An agreement that met those Israeli demands would likely satisfy Netanyahu and weaken any lingering opposition among pro-Israeli lawmakers and other critics, who have accused Obama of betraying Israel.
“The actual Israeli petition was much more pragmatic than the rhetoric,” said Cirincione. “I think some of the domestic (U.S.) opponents of the deal didn’t understand what the real Israeli position was.”
Most of the world was hoping for an agreement because the alternative may have been U.S. or Israeli air strikes against Iranian nuclear facilities that could trigger a regional war, he said.
“Relief will sweep the international community,” he said. “There have been so many people who have been pulling for this deal for so long that those who oppose it will be a small minority.”
The accord marked a breathtaking warming in Iran’s troubled relationship with the United States and other Western nations that began with a charm offensive by Rouhani during his visit to New York for the United Nations General Assembly in September. That visit culminated with a phone conversation with President Barack Obama – the highest level contact between the United States and Iran in more than three decades.
The phone call was quickly followed by a new series of negotiations in Geneva that quickly made progress.
Analysts say the election of Rouhani, who promised sweeping reforms, presented an unparalleled opportunity for the United States to engage directly with Iran.
Passing on such a rare opportunity would’ve been akin to "diplomatic malpractice," said Barbara Slavin, a senior fellow at the Atlantic Council research center and Washington correspondent for the Middle East-focused Al-Monitor.com.
Still, agreement was elusive. Optimism that an agreement was near two weeks ago collapsed after France objected to some of its provisions.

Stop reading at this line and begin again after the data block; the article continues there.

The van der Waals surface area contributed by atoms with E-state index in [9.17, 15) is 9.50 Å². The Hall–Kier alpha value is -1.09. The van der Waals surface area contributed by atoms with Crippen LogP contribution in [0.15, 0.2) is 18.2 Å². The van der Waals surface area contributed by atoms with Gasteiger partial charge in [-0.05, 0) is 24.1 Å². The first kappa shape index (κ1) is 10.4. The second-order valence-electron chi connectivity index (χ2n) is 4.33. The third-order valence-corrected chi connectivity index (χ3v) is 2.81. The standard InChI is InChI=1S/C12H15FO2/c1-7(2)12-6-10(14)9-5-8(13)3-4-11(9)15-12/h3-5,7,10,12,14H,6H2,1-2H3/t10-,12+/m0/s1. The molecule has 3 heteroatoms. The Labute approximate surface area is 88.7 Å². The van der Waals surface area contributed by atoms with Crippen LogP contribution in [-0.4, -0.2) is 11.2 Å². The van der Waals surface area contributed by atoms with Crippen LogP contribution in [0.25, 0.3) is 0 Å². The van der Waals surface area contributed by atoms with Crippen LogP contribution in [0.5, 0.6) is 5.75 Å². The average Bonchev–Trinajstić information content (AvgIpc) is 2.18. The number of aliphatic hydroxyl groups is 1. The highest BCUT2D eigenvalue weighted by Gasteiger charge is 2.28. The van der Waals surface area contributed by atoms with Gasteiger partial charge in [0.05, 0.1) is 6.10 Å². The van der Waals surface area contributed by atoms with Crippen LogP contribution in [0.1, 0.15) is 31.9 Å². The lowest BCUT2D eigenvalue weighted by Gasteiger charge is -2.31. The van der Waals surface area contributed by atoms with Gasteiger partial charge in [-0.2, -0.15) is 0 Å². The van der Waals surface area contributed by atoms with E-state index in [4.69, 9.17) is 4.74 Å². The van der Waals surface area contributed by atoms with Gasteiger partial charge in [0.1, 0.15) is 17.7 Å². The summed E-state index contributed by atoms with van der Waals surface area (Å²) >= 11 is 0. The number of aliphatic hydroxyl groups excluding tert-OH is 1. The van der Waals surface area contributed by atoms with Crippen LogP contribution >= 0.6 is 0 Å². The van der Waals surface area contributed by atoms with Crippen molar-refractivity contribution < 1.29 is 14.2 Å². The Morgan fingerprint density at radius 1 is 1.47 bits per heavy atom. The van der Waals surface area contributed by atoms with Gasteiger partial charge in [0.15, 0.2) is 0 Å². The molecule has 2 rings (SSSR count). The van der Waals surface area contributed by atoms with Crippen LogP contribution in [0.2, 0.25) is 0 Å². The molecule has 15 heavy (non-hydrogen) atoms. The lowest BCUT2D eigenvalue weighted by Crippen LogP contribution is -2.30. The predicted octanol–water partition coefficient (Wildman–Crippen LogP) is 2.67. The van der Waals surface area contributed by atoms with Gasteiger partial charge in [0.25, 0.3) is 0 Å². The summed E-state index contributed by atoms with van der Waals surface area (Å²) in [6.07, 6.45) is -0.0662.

Sunday morning’s accord came after hours of “intensive” and “difficult” talks – for the second time in two weeks – as U.S. Secretary of State John Kerry and the foreign ministers of Britain, France, Germany, China and Russia struggled to find an agreement that would rein in Iran’s nuclear program while easing some of the tough sanctions that had been imposed in recent years.
The deal is designed to give the sides six months to nail down a final accord that would ensure that Iran cannot develop a nuclear weapon.
A major sticking point had been Iran’s insistence that it be allowed to continue construction of a reactor that could give it a path toward a nuclear weapon through the production of plutonium. The Arak reactor is considerably behind schedule, but France in particular has insisted that work on the facility be halted.
Another issue appeared to be the degree of sanctions relief the United States would be willing to give Iran, whose economy has been devastated by measures imposed for its refusal to suspend uranium enrichment, which produces fuel for power plants and for nuclear warheads.
Iran also has been pressing for recognition of what it claims to be its right to enrich uranium, a right that the United States doesn’t recognize, especially because Iran kept its program hidden from international inspectors for 18 years. Moreover, the U.N. International Atomic Energy Agency has evidence that Iran researched a missile-borne nuclear warhead until late 2003.
Kerry met twice during the day with Iran’s Zarif and Ashton, the European Union foreign policy chief and the main negotiator for the P5 Plus 1.
Western diplomats, who declined to be identified because of the delicacy of the negotiations, said that French Foreign Minister Laurent Fabius was holding firm to a demand that Iran suspend construction of the Arak reactor during the six-month interim deal.
Iran’s supreme leader, Ayatollah Ali Khamenei, has said that maintaining the facility is a red line that cannot be negotiated.